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Observation: Turnagain

Location: Upper Tincan Ridge - Todd's Bowl

Date:
Observer:
Route & General Observations

We took the common uptrack to Todd’s Bowl/Tincan Proper Peak. Goal for the day was to assess the snowpack in the high elevation start zones on both North and South aspects, this is around 3,700′.

We did see signs of a possible human triggered cornice fall on the final boot pack to Tincan Proper. Photos below.

Red Flags
Red flags are simple visual clues that are a sign of potential avalanche danger. Please record any sign of red flags below.
Observer Comments

NONE

Weather & Snow Characteristics
Please provide details to help us determine the weather and snowpack during the time this observation took place.
Weather

Ridgetops were sunny, temps in the mid 20's F and calm wind. Valley was cold, 12F, with valley fog.

Snow surface

Loose and faceting snow extends from valley bottom (~4") to ridgetops (~8"). Surface hoar 3-4mm sits on top of this loose surface - even to the ridgetops. We did not find any area where the surface hoar sat on a hard surface.

*Note: when mapping surface conditions prior to a snowfall event (which we may get on Thursday...?) we always keep a close eye on how the surface is changing. Do we have surface hoar forming? Do we have "near surface facets" forming? When it comes to surface hoar, if it forms on a hard surface (and is not blown over by wind), this is a concern as it can be buried intact directly on a "bed surface" and become a problem weak layer. If it forms on very loose snow it tends to intermix with the loose snow when it's buried. In this case the loose, often "near surface faceted", snow becomes the problem weak layer. Time will tell with the surface conditions we have now whether they will become weak layers down the road, but we do know there are several inches of near surface facets forming under surface hoar over either a crust or hard older snow.... we will be watching them in anticipation of the next storm!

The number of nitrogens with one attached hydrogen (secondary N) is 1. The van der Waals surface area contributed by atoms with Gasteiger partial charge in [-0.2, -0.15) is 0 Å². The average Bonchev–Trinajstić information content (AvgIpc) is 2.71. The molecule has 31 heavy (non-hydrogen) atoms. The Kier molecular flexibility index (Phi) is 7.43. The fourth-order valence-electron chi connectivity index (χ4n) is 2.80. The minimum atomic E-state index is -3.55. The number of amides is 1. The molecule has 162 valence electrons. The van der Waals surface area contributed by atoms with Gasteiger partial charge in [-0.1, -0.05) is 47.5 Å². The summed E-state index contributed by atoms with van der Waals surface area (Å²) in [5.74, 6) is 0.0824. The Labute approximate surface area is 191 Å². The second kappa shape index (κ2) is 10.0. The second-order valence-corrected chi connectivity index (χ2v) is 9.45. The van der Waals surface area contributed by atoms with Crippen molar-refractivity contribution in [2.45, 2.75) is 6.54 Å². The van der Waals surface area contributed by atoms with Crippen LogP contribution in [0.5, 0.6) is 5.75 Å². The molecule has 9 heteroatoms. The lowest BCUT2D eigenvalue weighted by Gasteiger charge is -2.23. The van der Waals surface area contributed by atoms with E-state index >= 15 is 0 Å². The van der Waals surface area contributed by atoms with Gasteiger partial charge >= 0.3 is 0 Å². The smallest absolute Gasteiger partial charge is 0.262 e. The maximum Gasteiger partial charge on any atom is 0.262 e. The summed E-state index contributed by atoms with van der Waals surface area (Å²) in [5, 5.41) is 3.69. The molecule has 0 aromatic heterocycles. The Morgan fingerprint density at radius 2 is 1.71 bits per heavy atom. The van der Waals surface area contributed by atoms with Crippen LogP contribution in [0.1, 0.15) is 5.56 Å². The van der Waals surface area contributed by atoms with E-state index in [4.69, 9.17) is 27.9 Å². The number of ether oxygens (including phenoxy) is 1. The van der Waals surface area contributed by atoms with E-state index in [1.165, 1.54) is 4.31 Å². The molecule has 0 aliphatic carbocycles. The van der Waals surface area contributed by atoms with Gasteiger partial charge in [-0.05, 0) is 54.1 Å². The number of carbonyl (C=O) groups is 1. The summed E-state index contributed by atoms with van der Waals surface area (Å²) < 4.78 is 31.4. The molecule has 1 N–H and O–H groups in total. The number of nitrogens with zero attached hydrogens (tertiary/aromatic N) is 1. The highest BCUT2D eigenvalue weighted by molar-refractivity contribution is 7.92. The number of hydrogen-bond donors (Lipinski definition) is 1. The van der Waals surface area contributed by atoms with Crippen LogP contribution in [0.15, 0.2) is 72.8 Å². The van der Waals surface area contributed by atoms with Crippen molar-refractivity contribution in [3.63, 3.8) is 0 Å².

Snowpack

We dug two pits today. Both at the upper elevations to target the dry old basal facets that sit near the ground. These are the same facets believed to be responsible for the large, connected avalanche activity seen during the Thanksgiving cycle. The Tincan Proper photo below shows a crown from this cycle, you can see how it 'connects' from one terrain feature to another - characteristic of a uniform weak layer and/or slab.

Back to the pits:
Pit 1 - South aspect at 3,625' - Snow depth 130cm. No weak layers found and no tests performed.
Pit 2 - North aspect at 3,700' - Snow depth 120cm. No results - ECTX. Fair structure but stable pit results.

We did find the basal facets but they were rounding, harder and have gained strength.

Photos & Video
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